• Andrew Jakobs

        uhhh.. RTFA:
        “First and foremost is the headset’s improved display, which offers 78% more pixels with a 2,880 × 1,600 resolution (1,440 × 1,600 per display). This makes a big difference in clarity of the VR world. With the original Vive’s 2,160 × 1,200 resolution it’s relatively easy to see sub-pixels (the little red, green, and blue dots that mix together to make white, and every other color you see). Looking through the lenses of the Vive Pro, not only have the sub-pixels disappeared, it’s challenging to even make out whole pixels.”

        • MW

          What you trying to prove, man? VR is some kind of religion to you? This is just a commercial product, created to make money. I will not buy it – that’s my right. 2,8/1,6 per eye, after 2 years of improvement is laughable low for me. My phone has better res. And it is definitely too low for HMD for 600+ USD. Period.

          • Andrew Jakobs

            WTF are you talking about, you’re the one saying it’s got the same resolution as the current one, I’m told you it’s not, then you claim it has, and I show you it’s not. Then you go on a rant of me trying to prove something..
            Ofcourse it’s you’re right not to buy, so be it, but don’t go blabbing incorrect information that it’s only cosmetics that has changed..
            And yes, you might have a phone with a better res, but the display in your phone isn’t suitable for good VR (as in not low latency for instance).
            And it’s no use to put a headset on the CONSUMER market right now if there is no normal CONSUMER GPU to power it, and by the time there is, displays and technology has advanced again to make the ‘current’ headset obsolete anyway.
            I AM objective, it’s YOU who isn’t objective or realistic.
            And the Pimax still hasn’t shipped, and the current price is only for the people who supported their kickstarter campaign, also the headset they already have on the market is inferior to the vive or the rift, even though it has a higher resolution..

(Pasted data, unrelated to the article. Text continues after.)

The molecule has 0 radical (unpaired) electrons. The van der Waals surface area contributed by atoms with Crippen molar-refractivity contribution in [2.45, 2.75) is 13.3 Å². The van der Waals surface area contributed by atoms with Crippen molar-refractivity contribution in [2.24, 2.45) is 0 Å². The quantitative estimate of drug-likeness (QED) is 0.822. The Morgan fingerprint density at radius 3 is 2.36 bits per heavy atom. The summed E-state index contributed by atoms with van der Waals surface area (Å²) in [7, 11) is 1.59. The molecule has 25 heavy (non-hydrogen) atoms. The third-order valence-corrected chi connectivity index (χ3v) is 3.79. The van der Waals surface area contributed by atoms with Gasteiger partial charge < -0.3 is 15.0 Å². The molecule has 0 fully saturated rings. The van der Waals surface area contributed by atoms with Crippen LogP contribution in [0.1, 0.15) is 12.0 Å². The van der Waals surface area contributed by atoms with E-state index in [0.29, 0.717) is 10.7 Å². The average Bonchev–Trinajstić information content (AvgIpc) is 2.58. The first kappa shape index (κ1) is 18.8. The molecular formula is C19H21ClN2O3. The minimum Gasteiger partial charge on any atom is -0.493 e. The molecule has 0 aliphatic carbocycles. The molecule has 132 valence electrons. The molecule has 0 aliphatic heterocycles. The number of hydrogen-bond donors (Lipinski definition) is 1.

• Ellie 187

            Hate to break it to you.. ALL COMPANIES want to make money money money… Facebook, Pixmax, Sony, Microsoft…. its all about the money money money.

  • MosBen

    I think the better question than “Is this next-gen?” is “Does HTC consider this to be their next-gen?” If HTC is considering this an upgrade to the original Vive, they probably expect to put out a new 2.0 headset in the next year or so. If they consider it a new generation, then it’s probably more like 2-3 years before the next generation of the Vive comes out. If it’s just a refresh of the Vive, then this makes sense to me, and if I had friends looking to get into VR today, I’d recommend that they go with the Pro. If HTC is considering this their next generation HMD, on the other hand, then I’d hold off for a year to see what Oculus is going to put out. I’ve long felt that one of the most important improvements for the next generation of VR would be an expansion of the FOV. If Oculus announces their next HMD with a greatly expanded FOV, along with things like ergonomic improvements, then I feel like the Vive would be at a huge disadvantage.

  • Foreign Devil

    I’m happy VIVE does these incremental hardware updates. .for those who don’t want to wait until 2019 for next gen Rift. Also keeps Oculus on their toes.

  • Trade in deal of Vive+ $100 is a must :)

  • Ombra Alberto

    This Vive looks fantastic. Who is new in the VR world (taking into account the price) can make us a thought.

    For those who already own a Visor or do not want to spend twice in the space of 1 year, can wait for new proposals .. Such as Primax, oculus, etc ..

  • Yosarin Blake

    OMG WTF?! I just can’t believe it. What is going on over there at Vive? Have they even noticed the Pimax 8k revolution that is coming? Vive has gone to the trouble to produce the “Pro” but it has the SAME FOV as Vive 1, the SAME lenses, the SAME small sweet spot, that doesn’t even bump things up to the 4k of each eye of the Pimax!! And they wont even let you know when it will be released until later this year – when the Pimax 8k will be starting to be available more widely! Is Vive deliberately trying to stay behind of what is very soon to become the default standard for VR headsets – the huge FOV and sweet spot and resolution of the Pimax 8k???

    • I think they are just getting up to current spec to compete with MR devices. Now people who want the higher resolution of MR but with better tracking have an option.

      • Yosarin Blake